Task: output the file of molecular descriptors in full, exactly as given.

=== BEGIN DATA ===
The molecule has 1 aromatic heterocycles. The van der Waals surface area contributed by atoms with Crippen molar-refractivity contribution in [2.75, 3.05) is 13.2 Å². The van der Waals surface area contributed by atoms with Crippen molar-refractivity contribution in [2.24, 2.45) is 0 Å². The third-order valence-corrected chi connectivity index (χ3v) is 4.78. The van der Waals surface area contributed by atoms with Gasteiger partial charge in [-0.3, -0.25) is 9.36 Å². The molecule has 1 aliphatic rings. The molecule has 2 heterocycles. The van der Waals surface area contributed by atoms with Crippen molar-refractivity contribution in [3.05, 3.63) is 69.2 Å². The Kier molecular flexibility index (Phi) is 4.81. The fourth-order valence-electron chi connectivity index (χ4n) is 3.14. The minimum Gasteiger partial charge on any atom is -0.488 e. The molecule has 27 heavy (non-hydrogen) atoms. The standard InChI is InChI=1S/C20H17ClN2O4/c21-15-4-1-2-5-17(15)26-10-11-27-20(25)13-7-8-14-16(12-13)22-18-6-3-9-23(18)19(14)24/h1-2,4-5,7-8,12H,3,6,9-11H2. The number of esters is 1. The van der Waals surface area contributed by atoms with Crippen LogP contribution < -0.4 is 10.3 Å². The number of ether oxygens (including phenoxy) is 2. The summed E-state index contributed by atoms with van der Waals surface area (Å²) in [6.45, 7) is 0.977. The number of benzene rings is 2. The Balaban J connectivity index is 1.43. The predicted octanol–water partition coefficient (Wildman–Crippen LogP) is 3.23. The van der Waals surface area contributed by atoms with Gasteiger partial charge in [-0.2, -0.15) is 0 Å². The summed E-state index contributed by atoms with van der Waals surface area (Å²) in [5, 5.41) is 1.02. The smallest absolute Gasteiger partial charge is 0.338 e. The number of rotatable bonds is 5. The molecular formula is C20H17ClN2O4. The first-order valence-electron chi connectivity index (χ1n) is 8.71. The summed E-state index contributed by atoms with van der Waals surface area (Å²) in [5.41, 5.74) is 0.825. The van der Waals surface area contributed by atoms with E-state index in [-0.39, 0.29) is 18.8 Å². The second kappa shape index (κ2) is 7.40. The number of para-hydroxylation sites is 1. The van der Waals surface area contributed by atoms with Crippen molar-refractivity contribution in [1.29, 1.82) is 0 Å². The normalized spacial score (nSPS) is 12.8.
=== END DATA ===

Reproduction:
The molecule has 1 aromatic heterocycles. The van der Waals surface area contributed by atoms with Crippen molar-refractivity contribution in [2.75, 3.05) is 13.2 Å². The van der Waals surface area contributed by atoms with Crippen molar-refractivity contribution in [2.24, 2.45) is 0 Å². The third-order valence-corrected chi connectivity index (χ3v) is 4.78. The van der Waals surface area contributed by atoms with Gasteiger partial charge in [-0.3, -0.25) is 9.36 Å². The molecule has 1 aliphatic rings. The molecule has 2 heterocycles. The van der Waals surface area contributed by atoms with Crippen molar-refractivity contribution in [3.05, 3.63) is 69.2 Å². The Kier molecular flexibility index (Phi) is 4.81. The fourth-order valence-electron chi connectivity index (χ4n) is 3.14. The minimum Gasteiger partial charge on any atom is -0.488 e. The molecule has 27 heavy (non-hydrogen) atoms. The standard InChI is InChI=1S/C20H17ClN2O4/c21-15-4-1-2-5-17(15)26-10-11-27-20(25)13-7-8-14-16(12-13)22-18-6-3-9-23(18)19(14)24/h1-2,4-5,7-8,12H,3,6,9-11H2. The number of esters is 1. The van der Waals surface area contributed by atoms with Crippen LogP contribution < -0.4 is 10.3 Å². The number of ether oxygens (including phenoxy) is 2. The summed E-state index contributed by atoms with van der Waals surface area (Å²) in [6.45, 7) is 0.977. The number of benzene rings is 2. The Balaban J connectivity index is 1.43. The predicted octanol–water partition coefficient (Wildman–Crippen LogP) is 3.23. The van der Waals surface area contributed by atoms with Gasteiger partial charge in [-0.2, -0.15) is 0 Å². The summed E-state index contributed by atoms with van der Waals surface area (Å²) in [5, 5.41) is 1.02. The smallest absolute Gasteiger partial charge is 0.338 e. The number of rotatable bonds is 5. The molecular formula is C20H17ClN2O4. The first-order valence-electron chi connectivity index (χ1n) is 8.71. The summed E-state index contributed by atoms with van der Waals surface area (Å²) in [5.41, 5.74) is 0.825. The van der Waals surface area contributed by atoms with E-state index in [-0.39, 0.29) is 18.8 Å². The second kappa shape index (κ2) is 7.40. The number of para-hydroxylation sites is 1. The van der Waals surface area contributed by atoms with Crippen molar-refractivity contribution in [1.29, 1.82) is 0 Å². The normalized spacial score (nSPS) is 12.8.